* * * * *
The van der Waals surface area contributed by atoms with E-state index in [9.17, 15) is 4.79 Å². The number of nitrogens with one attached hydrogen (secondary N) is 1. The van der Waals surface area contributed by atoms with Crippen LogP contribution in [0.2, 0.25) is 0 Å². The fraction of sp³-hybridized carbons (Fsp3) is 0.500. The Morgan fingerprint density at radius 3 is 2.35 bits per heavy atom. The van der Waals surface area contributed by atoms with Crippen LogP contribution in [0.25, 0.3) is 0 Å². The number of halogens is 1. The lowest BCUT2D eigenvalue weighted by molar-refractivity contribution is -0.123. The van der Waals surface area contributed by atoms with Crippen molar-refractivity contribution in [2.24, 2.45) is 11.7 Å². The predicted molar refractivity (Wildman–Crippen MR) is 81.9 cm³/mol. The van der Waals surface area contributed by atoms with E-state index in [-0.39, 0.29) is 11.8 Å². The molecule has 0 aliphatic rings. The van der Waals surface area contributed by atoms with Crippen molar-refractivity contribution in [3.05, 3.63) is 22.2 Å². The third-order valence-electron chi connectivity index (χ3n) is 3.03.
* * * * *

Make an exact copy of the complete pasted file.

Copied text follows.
The van der Waals surface area contributed by atoms with E-state index in [9.17, 15) is 4.79 Å². The number of nitrogens with one attached hydrogen (secondary N) is 1. The van der Waals surface area contributed by atoms with Crippen LogP contribution in [0.2, 0.25) is 0 Å². The fraction of sp³-hybridized carbons (Fsp3) is 0.500. The Morgan fingerprint density at radius 3 is 2.35 bits per heavy atom. The van der Waals surface area contributed by atoms with Crippen LogP contribution in [0.25, 0.3) is 0 Å². The number of halogens is 1. The lowest BCUT2D eigenvalue weighted by molar-refractivity contribution is -0.123. The van der Waals surface area contributed by atoms with Crippen molar-refractivity contribution in [2.24, 2.45) is 11.7 Å². The predicted molar refractivity (Wildman–Crippen MR) is 81.9 cm³/mol. The van der Waals surface area contributed by atoms with E-state index in [-0.39, 0.29) is 11.8 Å². The molecule has 0 aliphatic rings. The van der Waals surface area contributed by atoms with Crippen molar-refractivity contribution in [3.05, 3.63) is 22.2 Å². The third-order valence-electron chi connectivity index (χ3n) is 3.03.